What It Takes to Install a Divvy Bike-Share Station

Tuesday morning I caught up with a Divvy bike-share station installation crew to tape the installation of the station in Pritzker Park across from the Harold Washington Library Center.

The system Chicago is using, developed by the Public Bike System Company, is modular and relies on solar power, so the stations can be installed very quickly, without digging up the street to connect to the electrical grid. Everything you see in this four-minute video, from removing equipment out of the blue storage van, to installing the cylindrical solar panel, was filmed in 45 minutes. That was enough time to connect four of the seven modular sections that comprise the full station. (I left before the second flatbed truck arrived bringing the three remaining station sections.)

After the initial installation, staff from PBSC came and tested the software, readying it for last evening’s preview ride and the system launch this morning. As of the launch, 65 stations Divvy stations have been fully installed (four of those are temporarily shut off due to the Blackhawks parade and rally, and should turn on sometime after noon). Ten more stations will open by Monday for a phase 1 rollout of 75 stations.

  • Anonymous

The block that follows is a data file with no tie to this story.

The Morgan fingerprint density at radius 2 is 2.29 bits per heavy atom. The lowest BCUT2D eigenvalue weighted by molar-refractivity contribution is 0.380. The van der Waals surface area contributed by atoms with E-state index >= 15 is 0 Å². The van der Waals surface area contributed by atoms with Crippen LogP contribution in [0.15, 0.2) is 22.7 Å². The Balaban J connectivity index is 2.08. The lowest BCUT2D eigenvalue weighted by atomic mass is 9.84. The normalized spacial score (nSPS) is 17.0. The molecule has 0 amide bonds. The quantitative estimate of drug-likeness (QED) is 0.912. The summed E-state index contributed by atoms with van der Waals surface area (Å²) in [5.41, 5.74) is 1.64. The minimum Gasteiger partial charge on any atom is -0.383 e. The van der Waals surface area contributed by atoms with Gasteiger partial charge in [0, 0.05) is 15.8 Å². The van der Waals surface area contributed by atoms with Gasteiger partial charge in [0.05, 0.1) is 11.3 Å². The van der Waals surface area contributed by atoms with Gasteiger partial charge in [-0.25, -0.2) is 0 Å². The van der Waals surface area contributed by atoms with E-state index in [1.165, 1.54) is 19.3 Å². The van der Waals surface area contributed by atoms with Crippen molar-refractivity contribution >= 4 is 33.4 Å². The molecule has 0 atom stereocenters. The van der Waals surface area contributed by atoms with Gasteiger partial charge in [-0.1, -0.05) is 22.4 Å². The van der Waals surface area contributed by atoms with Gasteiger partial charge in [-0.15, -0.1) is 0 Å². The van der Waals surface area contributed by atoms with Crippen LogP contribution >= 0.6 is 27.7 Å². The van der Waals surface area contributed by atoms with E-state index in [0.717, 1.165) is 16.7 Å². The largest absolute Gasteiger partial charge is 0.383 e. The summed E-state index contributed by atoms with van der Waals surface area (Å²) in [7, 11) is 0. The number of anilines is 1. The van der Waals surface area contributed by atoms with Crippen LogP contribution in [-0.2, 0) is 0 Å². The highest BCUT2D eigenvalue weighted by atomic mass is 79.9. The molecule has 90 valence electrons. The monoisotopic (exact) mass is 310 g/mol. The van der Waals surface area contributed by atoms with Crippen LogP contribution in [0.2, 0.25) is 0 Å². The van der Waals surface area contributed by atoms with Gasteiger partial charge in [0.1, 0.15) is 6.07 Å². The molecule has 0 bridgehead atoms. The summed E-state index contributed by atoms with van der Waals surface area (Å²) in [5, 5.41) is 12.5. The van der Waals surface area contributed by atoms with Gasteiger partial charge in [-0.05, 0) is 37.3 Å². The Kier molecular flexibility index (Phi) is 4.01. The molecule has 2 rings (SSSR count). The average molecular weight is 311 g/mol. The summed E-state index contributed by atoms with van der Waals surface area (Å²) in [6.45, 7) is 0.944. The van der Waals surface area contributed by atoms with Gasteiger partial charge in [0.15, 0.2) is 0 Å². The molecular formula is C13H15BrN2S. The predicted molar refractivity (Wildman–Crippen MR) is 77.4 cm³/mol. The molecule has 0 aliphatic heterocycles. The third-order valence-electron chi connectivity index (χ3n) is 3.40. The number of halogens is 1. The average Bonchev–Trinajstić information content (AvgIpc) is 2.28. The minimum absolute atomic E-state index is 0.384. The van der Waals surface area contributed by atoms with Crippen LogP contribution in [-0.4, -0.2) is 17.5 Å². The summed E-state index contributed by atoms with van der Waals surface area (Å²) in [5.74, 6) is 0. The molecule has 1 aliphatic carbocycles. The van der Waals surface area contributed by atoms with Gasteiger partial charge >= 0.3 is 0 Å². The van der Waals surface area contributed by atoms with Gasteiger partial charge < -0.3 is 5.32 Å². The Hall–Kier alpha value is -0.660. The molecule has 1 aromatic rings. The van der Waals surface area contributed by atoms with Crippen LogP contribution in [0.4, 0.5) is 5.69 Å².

It appears that not only are they self contained, they are also not bolted onto anything (road/sidewalk). Is that correct?

    Also, the stations that were supposed to be closed, were open when I checked out a bike this morning around 8. The Bike Ambassador know nothing about them being closed for the morning.

  • I believe that is correct. I don’t think there are any holes on the top plate to anchor the sections. They are really heavy: they take three people to slide a section and that blue device to move it aside.

    Maybe they closed after 8 AM when crowds started showing up?

    The closed stations were to be: “Clinton and Washington; Clinton and Madison; Daley Center Plaza, and at Michigan and Randolph near the Cultural Center.” (via Sun-Times)

  • Correct, they are not bolted down, just really, really heavy.

  • BlueFairlane

    I am perhaps giving the criminal element too much credit, but it would seem anybody who could figure out how to swipe one of these things would have a plan for bolts.

    I do kind of wonder what happens if some drunk speeding guy hits one, though.

  • I was sitting on a docked Divvy bike (one that I had just returned) texting people and tweeting about my experience (isn’t my job awesome?). I was imagining, “It would suck if a driver ran into me right now because they ‘couldn’t see this huge object and the orange poles surrounding it'”.

    I was at the Noble St & Milwaukee Ave station, which is in the roadway, in an “excess pavement” part of the intersection.


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